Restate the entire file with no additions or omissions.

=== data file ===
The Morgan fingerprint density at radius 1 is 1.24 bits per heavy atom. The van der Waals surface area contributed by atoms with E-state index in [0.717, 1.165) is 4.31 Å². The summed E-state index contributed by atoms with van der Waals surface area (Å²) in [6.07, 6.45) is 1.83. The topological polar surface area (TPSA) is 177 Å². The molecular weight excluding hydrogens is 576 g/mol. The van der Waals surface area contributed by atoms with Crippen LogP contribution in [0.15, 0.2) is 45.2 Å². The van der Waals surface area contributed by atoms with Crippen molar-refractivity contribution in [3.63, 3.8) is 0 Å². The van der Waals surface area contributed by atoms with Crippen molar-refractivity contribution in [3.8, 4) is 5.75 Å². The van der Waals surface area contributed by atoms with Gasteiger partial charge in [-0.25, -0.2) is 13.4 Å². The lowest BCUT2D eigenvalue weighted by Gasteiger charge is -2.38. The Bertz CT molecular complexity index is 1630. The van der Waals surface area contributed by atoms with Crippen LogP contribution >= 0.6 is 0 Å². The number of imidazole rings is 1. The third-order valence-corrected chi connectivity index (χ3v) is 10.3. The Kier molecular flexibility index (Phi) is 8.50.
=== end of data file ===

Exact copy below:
The Morgan fingerprint density at radius 1 is 1.24 bits per heavy atom. The van der Waals surface area contributed by atoms with E-state index in [0.717, 1.165) is 4.31 Å². The summed E-state index contributed by atoms with van der Waals surface area (Å²) in [6.07, 6.45) is 1.83. The topological polar surface area (TPSA) is 177 Å². The molecular weight excluding hydrogens is 576 g/mol. The van der Waals surface area contributed by atoms with Crippen LogP contribution in [0.15, 0.2) is 45.2 Å². The van der Waals surface area contributed by atoms with Crippen molar-refractivity contribution in [3.63, 3.8) is 0 Å². The van der Waals surface area contributed by atoms with Crippen molar-refractivity contribution in [3.8, 4) is 5.75 Å². The van der Waals surface area contributed by atoms with Gasteiger partial charge in [-0.25, -0.2) is 13.4 Å². The lowest BCUT2D eigenvalue weighted by Gasteiger charge is -2.38. The Bertz CT molecular complexity index is 1630. The van der Waals surface area contributed by atoms with Crippen LogP contribution >= 0.6 is 0 Å². The number of imidazole rings is 1. The third-order valence-corrected chi connectivity index (χ3v) is 10.3. The Kier molecular flexibility index (Phi) is 8.50.